Brigid and Imbolc

Brigid and Imbolc January 25, 2020

Imbolc is a special time of year. The faint whisper of Spring is in the air, and a celebration to honor the goddess Brigid (Brighid, Bride, Brigit) is soon to arrive at the first of February. Imbolc to me is red and gold, clouties, blackberry leaves, milk and butter, tending the fire, candles, preparing the hearth and home, clearing out the old, magical moments, drinking beer, writing poetry, and celebrating all that is the goddess Brigid.

Photo by independent.ie

I’ve written previously about ways to celebrate Imbolc, and how Brigid called to me. I am a devoted follower, and I love and appreciate that I am joined in celebration with people both locally and around the world as we honor the goddess Brigid.

How to celebrate? Her day of celebration is February 1st. If you are not familiar with Brigid, I would suggest research on the internet, find some Brigid books to curl up with, read blogs, go on YouTube, and connect with Brigid communities online to learn more. Her history is beautiful and fascinating, and there is much to discover. As you are learning, spend some time in meditation, maybe in front of some red, gold, white or green candles, to see where your intuition leads you to honor Brigid and celebrate.

Below are a few suggestions for the days leading to, during and after Imbolc:

Altar  A few weeks before February 1st, her altar is cleared, cleaned and freshly assembled. Along with a Brigid’s Cross/Wheel from Ireland, (people use either of these phrases, whatever they are comfortable with saying) I usually have a new 7 day red candle that I have decorated, adorned with images of Brigid and her symbols (I print out images from the internet). If you don’t have a fireplace, this is a great substitute. I light the candle every night for the seven days before Imbolc, and the seven days after. It’s your preference as to when and for how long you light it. You can leave the candle lit all night, or light it at a certain time each day if that is preferred. Also on my altar is a small container of dirt I brought back from my visits to Ireland, a red and gold bag filled with blackberry leaves and ginger as offering, and a Brigid prayer card sent to me by a fellow Brigid devotee, along with red and gold candles. Your altar can be as simple or as ornate as you would like. Perhaps you would like a statue of Brigid, or you can print out an image you prefer online. Etsy is also a great resource for Brigid art and altar items.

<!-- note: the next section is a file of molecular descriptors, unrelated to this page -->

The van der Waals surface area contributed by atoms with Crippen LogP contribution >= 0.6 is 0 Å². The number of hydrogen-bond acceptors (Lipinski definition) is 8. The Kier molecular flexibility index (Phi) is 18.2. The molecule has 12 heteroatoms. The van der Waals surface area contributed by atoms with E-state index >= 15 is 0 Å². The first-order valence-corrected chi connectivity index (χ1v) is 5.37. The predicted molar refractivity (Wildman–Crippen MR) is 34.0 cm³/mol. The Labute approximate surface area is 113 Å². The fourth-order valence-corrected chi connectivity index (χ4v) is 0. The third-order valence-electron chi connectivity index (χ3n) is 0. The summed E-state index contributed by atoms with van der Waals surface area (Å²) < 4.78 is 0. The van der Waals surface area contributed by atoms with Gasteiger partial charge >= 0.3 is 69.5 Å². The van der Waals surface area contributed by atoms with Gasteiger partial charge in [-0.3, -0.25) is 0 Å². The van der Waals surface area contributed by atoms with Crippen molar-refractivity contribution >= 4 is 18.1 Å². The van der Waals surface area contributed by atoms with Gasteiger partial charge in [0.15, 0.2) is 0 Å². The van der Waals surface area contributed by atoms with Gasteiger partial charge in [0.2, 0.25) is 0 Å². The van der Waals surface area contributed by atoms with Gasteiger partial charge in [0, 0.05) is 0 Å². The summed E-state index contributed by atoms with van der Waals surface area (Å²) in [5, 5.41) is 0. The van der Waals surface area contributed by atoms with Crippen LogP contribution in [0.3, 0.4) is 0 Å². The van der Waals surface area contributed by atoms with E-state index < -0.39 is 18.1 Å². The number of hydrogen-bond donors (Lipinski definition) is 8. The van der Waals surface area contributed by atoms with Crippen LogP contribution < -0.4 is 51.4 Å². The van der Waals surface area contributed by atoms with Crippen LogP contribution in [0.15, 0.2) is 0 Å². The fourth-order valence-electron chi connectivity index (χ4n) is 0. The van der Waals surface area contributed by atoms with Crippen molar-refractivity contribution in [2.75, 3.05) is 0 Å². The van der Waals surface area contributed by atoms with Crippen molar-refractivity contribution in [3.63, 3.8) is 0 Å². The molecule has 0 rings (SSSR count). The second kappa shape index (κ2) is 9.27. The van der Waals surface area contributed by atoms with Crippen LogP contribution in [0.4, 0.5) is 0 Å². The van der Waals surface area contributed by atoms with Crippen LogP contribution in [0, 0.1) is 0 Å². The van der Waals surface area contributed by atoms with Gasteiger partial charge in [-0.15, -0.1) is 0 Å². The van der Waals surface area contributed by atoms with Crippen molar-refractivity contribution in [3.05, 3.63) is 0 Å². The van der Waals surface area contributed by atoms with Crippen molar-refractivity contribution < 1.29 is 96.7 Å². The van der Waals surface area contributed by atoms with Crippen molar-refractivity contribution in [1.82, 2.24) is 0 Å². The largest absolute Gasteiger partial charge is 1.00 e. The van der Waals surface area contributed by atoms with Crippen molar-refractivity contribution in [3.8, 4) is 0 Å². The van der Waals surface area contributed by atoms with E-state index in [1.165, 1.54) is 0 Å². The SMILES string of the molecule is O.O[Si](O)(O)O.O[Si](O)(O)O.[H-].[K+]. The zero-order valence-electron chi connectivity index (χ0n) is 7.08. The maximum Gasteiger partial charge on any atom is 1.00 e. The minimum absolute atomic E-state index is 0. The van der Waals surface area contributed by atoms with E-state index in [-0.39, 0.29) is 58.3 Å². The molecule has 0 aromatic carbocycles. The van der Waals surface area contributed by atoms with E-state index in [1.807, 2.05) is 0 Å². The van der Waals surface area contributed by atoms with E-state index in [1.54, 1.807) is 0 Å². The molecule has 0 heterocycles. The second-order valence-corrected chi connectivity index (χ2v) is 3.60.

Imbolc Eve  The night before, I lay a green ribbon outside where it is safe, for the bhrat brige. Known as Brigid’s cloak, Brigid is said to come by during the night, blessing the ribbons, cloaks and material left out by her faithful ones. The dew which falls during the night is said to imbue the cloth with powers of healing and protection. I do this every year, and use the ribbon to help with illness. I also leave out an offering of whiskey, bread, and homemade butter on the hearth, along with a small broom and another Brigid’s Wheel to decorate the mantle. More candles are lit throughout my home, to signify the returning light. There have been times I have stayed up all night, talking with her, writing Brigid poetry, or meditating on this celebration and what it means to me.

Photo by Brigidscloak

Imbolc The day itself is greeted with much joy, as I prepare for both online rituals with community, as well as in person with the local goddess temple. It is a lovely time to connect with everyone at our public rituals, usually our first after the busy holidays and the winter hibernation that often happens. We bathe our triple goddess statue in milk, and tie clouties (Irish prayer flags made of plain muslin) on branches, tying knots in magical numbers of 3 or more. Sometimes there is a healing session, and there is much music, singing, wistful reflection and celebration.

After Imbolc I tend to celebrate Imbolc in the days and weeks beyond, inspired by my strengthening connection with Brigid. I visit the local spring in her honor, and tend to more homeward activities, such as clearing out any clutter that has built up, getting organized for the year ahead, getting my calendar firmed up, and taking time to rest. Winter will soon be over, so I take this time to prepare for the seasons ahead. More nourishing whole food home-cooked meals, deep breaths, peaceful meditations, warm baths, soothing music, and cozy books. I am reminded by Brigid to listen to my intuition more closely, to not rush, to move through my days and nights with purpose. I tend to socialize less and write more, as I savor the darkness of the remaining Winter days.

The statue of St. Brigid by sculptor Annette McCormack

Throughout the year Brigid is never far from me, as I keep an altar devoted to her all year ’round. I also wear a necklace with a Brigid’s wheel and Celtic weave daily in her honor. I read as much about Brigid as I can, and daydream/plan for a future visit to Kildare, site of her Eternal Flame. Follow what calls to you during Imbolc, and see where your journey with Brigid leads you. It may change your life, as it did mine.

 

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